My Mom says I'm probably the only bride in the history of weddings to don an apron halfway through the ceremony and whip up a batch of muffins. The Backstory: Tony and I love all that Alaska has to offer in the Great Outdoors, and we fell in love with each other while picking blueberries. So we decided to assign a quality of a healthy/delicious marriage to each ingredient and whip up a batch during our ceremony...
1 egg: commitment to each other—holds all of it together.
1 cup milk: love and support of our friends and families
¼ cup canola oil- communication to help things run smoothly
2 cups flour: substance, foundation, roots
¼ cup sugar- keeping life sweet, romantic, and humorous
3 tsp baking powder- offering encouragement and support to each other
1 tsp salt: the challenges we will face, & the way we work together to overcome them
1 cup blueberries- teamwork and love of adventure
(Tony and I planned to cook them in a Dutch Oven during the ceremony, but due to a burn-ban in affect, we used the "magic of TV" and had a pre-prepared one ready. We each took a bite from the unity muffin right before being pronounced husband and wife.)
Find what is important to you, and go with it. If getting married in a church isn't you, don't do it. We love Alaska and the mountains, so getting married outdoors was important to us, and thankfully we didn't need our rain plan! We also showcased our personalities by choosing non-traditional music: Tony walked down the aisle to an instrumental version of "The Middle" by Jimmy Eat World, and I walked down the aisle to the beautiful & dramatic "Sound of Music" overture. Tony's sister, Adrienne, stood on his side during the ceremony and we called her a "Groomsmaid". We also didn't put anyone in charge of making announcements during the wedding reception, and Tony and I took turns doing this which kept things informal and fun-feeling.
Don't let the small stuff get to you:
Things will be forgotten or they won't go to plan. They just will and that's okay. The key to not letting the little moments get to you, is knowing you did the best you could. (This includes not getting your arms as toned as you wanted to!)
In our rush to get everything set up at the reception site, we forgot to bring the vegetarian food option. Our Best Man offered to run and get them, and we made sure that the vegetarians were in the know that their food was coming, and in the meantime there were veggie side dishes. It could have been a disaster, but everyone was really great about it and people helped to solve the problem.
I had a bunch of little crafty signs and things that I'd slaved over that never even saw the light of day. At first it was disappointing, but then I took a step back and realized the venue still looked amazing without them. And the ones that did make it out, looked awesome!
On another note about the small stuff:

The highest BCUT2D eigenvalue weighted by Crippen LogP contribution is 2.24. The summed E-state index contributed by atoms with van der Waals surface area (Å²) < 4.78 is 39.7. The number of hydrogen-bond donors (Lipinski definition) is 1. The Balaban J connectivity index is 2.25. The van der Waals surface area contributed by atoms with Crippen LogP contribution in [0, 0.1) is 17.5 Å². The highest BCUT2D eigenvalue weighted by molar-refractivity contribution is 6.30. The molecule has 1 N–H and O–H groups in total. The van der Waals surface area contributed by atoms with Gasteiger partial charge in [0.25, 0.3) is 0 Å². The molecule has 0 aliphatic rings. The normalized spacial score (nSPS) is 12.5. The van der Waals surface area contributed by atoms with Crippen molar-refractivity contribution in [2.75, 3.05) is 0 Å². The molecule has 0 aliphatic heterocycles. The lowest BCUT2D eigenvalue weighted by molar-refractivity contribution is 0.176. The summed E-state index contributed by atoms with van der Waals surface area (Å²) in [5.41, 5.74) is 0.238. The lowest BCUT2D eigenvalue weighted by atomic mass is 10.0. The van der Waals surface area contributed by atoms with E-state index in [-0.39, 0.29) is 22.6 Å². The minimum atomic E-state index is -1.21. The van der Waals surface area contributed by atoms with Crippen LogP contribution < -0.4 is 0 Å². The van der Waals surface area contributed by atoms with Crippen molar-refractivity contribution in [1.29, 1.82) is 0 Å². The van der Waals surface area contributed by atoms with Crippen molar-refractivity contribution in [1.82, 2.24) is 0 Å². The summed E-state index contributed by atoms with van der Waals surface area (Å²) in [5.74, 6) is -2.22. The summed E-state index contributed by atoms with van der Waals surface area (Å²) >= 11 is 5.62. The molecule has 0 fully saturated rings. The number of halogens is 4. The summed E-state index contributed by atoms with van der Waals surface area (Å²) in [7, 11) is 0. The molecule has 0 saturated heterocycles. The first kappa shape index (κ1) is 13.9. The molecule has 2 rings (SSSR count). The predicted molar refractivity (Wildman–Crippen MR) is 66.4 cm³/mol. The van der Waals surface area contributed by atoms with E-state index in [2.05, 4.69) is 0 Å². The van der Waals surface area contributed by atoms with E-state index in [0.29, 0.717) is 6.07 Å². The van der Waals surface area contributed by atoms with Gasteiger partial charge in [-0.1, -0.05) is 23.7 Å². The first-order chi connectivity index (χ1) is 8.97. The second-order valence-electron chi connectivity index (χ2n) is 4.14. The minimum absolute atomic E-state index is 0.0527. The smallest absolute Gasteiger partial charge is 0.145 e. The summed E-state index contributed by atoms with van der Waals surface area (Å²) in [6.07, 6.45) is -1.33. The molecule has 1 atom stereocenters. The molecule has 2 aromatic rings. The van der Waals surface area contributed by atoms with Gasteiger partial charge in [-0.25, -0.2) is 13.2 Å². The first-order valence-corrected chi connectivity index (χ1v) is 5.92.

You will miss things. You can't even begin to see all of the little moments happening during your day. Encourage people to take photos and use a hashtag to share them. One of my favorite parts of the wedding was a photo scavenger hunt I created-- and we got some of the most hilarious videos/pics of things I never even saw going on! (Email me for a free Photo Scavenger Hunt printable template!)
Cut Costs Where You Can:
Weddings are expensive-- like, stupidly so. Identify what is important to you and where you can cut costs. We knew we wanted to provide all the alcohol for our guests, so put money in the budget for booze and tipping the bartender. (Costco is amazing and took back all of our unused alcohol!) We thought a photo booth would be fun, but weren't willing to splurge on one. Instead, we set up a point-and-shoot camera on a tripod and I made a bunch of paper props on dowels. The outcome was perfect!
I could go on and on about our wedding and what I loved, would do differently, or would do exactly the same all over again. I think in a way I'm still processing the day, and see something new with each new photo shared. The day did go faster than I could have ever imagined, and I wish I could relive it in slow-motion. The one thing I was not in any way prepared for-- and that I didn't read about anywhere-- was how loved and supported Tony and I both felt throughout our day. It's amazing to hear personalized vows and that declaration of love from your partner, but it's also amazing to connect with friends and family and feel like a community is supporting us in this journey. Tony and I occasionally would say we should just elope, and after experiencing that feeling of love-- I'm glad we didn't. It wouldn't have been us.
If you're currently planning a wedding, the best advice I could give you is: be true to yourself. No magazine, reality shows, or pinterest boards can completely capture who you are as a couple. Don't feel like you have to do any one thing. Use traditional wedding formats as a guideline and don't feel bad about sticking to your guns.
And if at the end of the night, you want to wear your new-husband's suit coat and pick up your camera-- by all means, go for it!